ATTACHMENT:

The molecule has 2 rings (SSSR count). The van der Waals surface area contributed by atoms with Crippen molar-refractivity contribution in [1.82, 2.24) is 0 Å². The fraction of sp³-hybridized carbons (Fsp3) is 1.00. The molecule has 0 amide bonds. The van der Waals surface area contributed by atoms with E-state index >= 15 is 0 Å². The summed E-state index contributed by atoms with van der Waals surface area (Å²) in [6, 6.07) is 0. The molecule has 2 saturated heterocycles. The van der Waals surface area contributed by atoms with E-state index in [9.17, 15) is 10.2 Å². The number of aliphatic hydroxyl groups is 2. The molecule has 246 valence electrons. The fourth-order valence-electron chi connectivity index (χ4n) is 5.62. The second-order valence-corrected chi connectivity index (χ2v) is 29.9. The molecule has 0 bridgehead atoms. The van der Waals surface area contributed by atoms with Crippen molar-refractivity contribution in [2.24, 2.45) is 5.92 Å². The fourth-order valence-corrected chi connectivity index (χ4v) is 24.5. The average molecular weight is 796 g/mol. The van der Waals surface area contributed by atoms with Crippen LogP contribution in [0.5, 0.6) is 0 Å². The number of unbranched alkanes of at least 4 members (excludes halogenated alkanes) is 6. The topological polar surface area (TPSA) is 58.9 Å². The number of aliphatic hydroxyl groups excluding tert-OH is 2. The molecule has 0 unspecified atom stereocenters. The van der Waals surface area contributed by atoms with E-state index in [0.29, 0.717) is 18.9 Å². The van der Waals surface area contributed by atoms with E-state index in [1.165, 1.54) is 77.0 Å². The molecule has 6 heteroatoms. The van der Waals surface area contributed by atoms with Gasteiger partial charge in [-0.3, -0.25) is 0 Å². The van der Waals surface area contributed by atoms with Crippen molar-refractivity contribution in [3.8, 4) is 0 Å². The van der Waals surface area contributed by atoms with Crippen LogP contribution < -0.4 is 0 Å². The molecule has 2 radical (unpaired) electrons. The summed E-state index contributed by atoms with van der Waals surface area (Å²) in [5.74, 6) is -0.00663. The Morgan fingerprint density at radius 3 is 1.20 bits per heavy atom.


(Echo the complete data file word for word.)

The molecule has 2 rings (SSSR count). The van der Waals surface area contributed by atoms with Crippen molar-refractivity contribution in [1.82, 2.24) is 0 Å². The fraction of sp³-hybridized carbons (Fsp3) is 1.00. The molecule has 0 amide bonds. The van der Waals surface area contributed by atoms with E-state index >= 15 is 0 Å². The summed E-state index contributed by atoms with van der Waals surface area (Å²) in [6, 6.07) is 0. The molecule has 2 saturated heterocycles. The van der Waals surface area contributed by atoms with E-state index in [9.17, 15) is 10.2 Å². The number of aliphatic hydroxyl groups is 2. The molecule has 246 valence electrons. The fourth-order valence-electron chi connectivity index (χ4n) is 5.62. The second-order valence-corrected chi connectivity index (χ2v) is 29.9. The molecule has 0 bridgehead atoms. The van der Waals surface area contributed by atoms with Crippen molar-refractivity contribution in [2.24, 2.45) is 5.92 Å². The fourth-order valence-corrected chi connectivity index (χ4v) is 24.5. The average molecular weight is 796 g/mol. The van der Waals surface area contributed by atoms with Crippen LogP contribution in [0.5, 0.6) is 0 Å². The number of unbranched alkanes of at least 4 members (excludes halogenated alkanes) is 6. The topological polar surface area (TPSA) is 58.9 Å². The number of aliphatic hydroxyl groups excluding tert-OH is 2. The molecule has 0 unspecified atom stereocenters. The van der Waals surface area contributed by atoms with E-state index in [0.29, 0.717) is 18.9 Å². The van der Waals surface area contributed by atoms with E-state index in [1.165, 1.54) is 77.0 Å². The molecule has 6 heteroatoms. The van der Waals surface area contributed by atoms with Gasteiger partial charge in [-0.3, -0.25) is 0 Å². The van der Waals surface area contributed by atoms with Crippen molar-refractivity contribution in [3.8, 4) is 0 Å². The van der Waals surface area contributed by atoms with Crippen LogP contribution < -0.4 is 0 Å². The molecule has 2 radical (unpaired) electrons. The summed E-state index contributed by atoms with van der Waals surface area (Å²) in [5.74, 6) is -0.00663. The Morgan fingerprint density at radius 3 is 1.20 bits per heavy atom.